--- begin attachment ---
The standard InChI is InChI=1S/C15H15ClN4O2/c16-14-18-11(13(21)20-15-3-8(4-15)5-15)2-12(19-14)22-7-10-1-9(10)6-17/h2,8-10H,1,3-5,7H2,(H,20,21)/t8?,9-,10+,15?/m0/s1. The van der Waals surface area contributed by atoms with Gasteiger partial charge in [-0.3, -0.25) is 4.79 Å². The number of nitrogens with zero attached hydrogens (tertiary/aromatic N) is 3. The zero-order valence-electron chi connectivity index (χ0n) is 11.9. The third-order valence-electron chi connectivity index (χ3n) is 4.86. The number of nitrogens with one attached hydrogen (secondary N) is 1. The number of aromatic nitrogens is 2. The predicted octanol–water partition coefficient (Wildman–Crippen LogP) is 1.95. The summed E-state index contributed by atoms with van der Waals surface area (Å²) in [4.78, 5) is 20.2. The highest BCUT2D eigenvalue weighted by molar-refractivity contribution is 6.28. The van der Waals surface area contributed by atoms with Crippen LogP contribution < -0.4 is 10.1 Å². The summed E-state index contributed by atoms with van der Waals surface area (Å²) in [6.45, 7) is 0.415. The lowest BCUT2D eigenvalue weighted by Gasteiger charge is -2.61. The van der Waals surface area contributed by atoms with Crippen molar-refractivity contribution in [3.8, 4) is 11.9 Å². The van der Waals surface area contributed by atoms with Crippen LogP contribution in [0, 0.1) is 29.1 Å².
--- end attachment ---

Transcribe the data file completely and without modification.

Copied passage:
The standard InChI is InChI=1S/C15H15ClN4O2/c16-14-18-11(13(21)20-15-3-8(4-15)5-15)2-12(19-14)22-7-10-1-9(10)6-17/h2,8-10H,1,3-5,7H2,(H,20,21)/t8?,9-,10+,15?/m0/s1. The van der Waals surface area contributed by atoms with Gasteiger partial charge in [-0.3, -0.25) is 4.79 Å². The number of nitrogens with zero attached hydrogens (tertiary/aromatic N) is 3. The zero-order valence-electron chi connectivity index (χ0n) is 11.9. The third-order valence-electron chi connectivity index (χ3n) is 4.86. The number of nitrogens with one attached hydrogen (secondary N) is 1. The number of aromatic nitrogens is 2. The predicted octanol–water partition coefficient (Wildman–Crippen LogP) is 1.95. The summed E-state index contributed by atoms with van der Waals surface area (Å²) in [4.78, 5) is 20.2. The highest BCUT2D eigenvalue weighted by molar-refractivity contribution is 6.28. The van der Waals surface area contributed by atoms with Crippen LogP contribution < -0.4 is 10.1 Å². The summed E-state index contributed by atoms with van der Waals surface area (Å²) in [6.45, 7) is 0.415. The lowest BCUT2D eigenvalue weighted by Gasteiger charge is -2.61. The van der Waals surface area contributed by atoms with Crippen molar-refractivity contribution in [3.8, 4) is 11.9 Å². The van der Waals surface area contributed by atoms with Crippen LogP contribution in [0, 0.1) is 29.1 Å².